When You Wear A Thong Every Day, This Is What Happens To Your Body

When You Wear A Thong Every Day, This Is What Happens To Your Body

Thongs have a bad reputation when it comes to vaginal health, but a lot of what people assume to be true about this type of underwear may not actually be based on scientific fact. Some women swear by thongs because they find them more comfortable, because they do not leave panty lines in tight clothing, or because they simply like how they look — but many of us have had it beaten into our heads that thongs should be a sometimes-not-always clothing item because they increase the risk of irritation or infection. Scientific studies have shown, however, that this is not necessarily the case.

According to Healthline, studies have proven that thongs do not actually directly cause yeast infections, bacterial vaginosis (BV), or urinary tract infections (UTIs), the three most common vaginal infections. In fact, a study from 2005 that dealt directly with string underwear found that “the microenvironment of the vulvar skin didn’t change at all due to the style of underwear. The underwear had no effect on the pH, skin microclimate, or aerobic microflora.” In other words, wearing thongs did not directly impact the health of one’s vagina. Instead, the studies concluded that sexual behavior and hygiene choices were responsible for changes that lead to these common infections.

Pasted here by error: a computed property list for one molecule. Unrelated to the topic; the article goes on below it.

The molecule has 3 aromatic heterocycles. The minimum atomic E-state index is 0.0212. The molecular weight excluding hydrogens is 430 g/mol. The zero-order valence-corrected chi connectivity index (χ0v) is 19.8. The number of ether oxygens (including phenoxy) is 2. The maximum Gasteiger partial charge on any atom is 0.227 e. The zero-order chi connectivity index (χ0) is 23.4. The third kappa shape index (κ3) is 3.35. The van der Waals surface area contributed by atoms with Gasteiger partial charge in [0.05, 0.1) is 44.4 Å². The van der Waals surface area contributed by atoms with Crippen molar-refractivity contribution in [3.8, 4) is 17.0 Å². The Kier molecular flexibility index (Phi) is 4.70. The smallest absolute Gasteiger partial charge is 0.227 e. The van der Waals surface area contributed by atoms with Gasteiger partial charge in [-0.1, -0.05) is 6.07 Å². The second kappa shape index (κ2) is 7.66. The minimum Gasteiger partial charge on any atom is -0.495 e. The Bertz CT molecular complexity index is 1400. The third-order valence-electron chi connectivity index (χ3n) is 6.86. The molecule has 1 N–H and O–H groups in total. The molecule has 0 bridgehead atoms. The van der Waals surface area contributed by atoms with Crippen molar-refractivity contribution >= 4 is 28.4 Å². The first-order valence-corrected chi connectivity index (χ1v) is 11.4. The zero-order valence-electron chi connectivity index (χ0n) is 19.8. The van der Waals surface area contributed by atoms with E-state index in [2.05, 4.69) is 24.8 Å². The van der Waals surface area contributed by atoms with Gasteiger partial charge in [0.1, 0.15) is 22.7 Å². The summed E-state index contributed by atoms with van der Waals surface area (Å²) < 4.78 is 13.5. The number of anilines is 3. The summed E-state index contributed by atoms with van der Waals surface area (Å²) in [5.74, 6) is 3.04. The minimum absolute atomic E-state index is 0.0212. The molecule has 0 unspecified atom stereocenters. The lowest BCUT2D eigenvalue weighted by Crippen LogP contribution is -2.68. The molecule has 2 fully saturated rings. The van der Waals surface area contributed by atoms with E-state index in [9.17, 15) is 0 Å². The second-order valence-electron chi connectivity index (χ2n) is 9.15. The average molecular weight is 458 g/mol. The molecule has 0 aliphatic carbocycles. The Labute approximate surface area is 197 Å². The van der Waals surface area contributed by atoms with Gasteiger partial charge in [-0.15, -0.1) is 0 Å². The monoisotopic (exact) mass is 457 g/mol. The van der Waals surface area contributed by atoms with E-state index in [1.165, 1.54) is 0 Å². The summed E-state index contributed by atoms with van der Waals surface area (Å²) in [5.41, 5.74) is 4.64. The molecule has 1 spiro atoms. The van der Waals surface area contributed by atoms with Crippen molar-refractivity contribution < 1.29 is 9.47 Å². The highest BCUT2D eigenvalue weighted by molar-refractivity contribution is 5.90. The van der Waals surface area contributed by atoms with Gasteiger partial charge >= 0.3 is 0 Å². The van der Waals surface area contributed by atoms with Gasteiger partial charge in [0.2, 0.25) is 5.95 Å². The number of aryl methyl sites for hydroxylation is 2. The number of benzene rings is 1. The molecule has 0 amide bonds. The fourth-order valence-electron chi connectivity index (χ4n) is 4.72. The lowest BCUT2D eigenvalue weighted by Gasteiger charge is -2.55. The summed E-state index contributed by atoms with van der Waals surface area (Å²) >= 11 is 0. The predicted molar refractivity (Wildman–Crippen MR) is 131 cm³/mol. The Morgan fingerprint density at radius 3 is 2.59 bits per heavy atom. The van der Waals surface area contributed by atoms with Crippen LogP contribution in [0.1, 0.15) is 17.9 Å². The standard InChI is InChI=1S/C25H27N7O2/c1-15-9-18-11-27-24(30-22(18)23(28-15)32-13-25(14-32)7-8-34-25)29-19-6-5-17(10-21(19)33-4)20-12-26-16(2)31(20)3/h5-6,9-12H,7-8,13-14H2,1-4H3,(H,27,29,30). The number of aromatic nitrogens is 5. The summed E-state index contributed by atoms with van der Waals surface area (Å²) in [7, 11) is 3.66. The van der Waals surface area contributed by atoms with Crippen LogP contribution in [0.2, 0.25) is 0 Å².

How to stay healthy while wearing thongs

Now that you know thongs are not necessarily the death sentence for a healthy hoo-ha that we thought they were, good old Cosmopolitan has some great tips to make sure you are wearing them in a way that even further reduces risk of discomfort or infection. First, like any other shape of underwear, material matters. Cotton is the safest and smartest material where it comes to your panties, as it’s breathable, natural, and the least prone to messing with your pH. Also, it’s best if you don’t wear thongs in certain situations, like if you have been sick (especially with a gastrointestinal illness) or during a workout. 

In the first case, your immune system is compromised and you are more likely to be passing infection-causing bacteria into your underwear if you have had a tummy illness. With regard to working out, you want to wear something that provides full coverage because the thong can trap sweat more closely to your vaginal area, potentially encouraging the growth of harmful organisms. Further, all the motions could pull the thong back to front over and over again, which, as we learned when we were young, goes against the “wipe front to back” basic rule of hygiene. It’s also important to note that, if you already have a vaginal infection, it’s best to wait to retire your thong until you are back to normal.  

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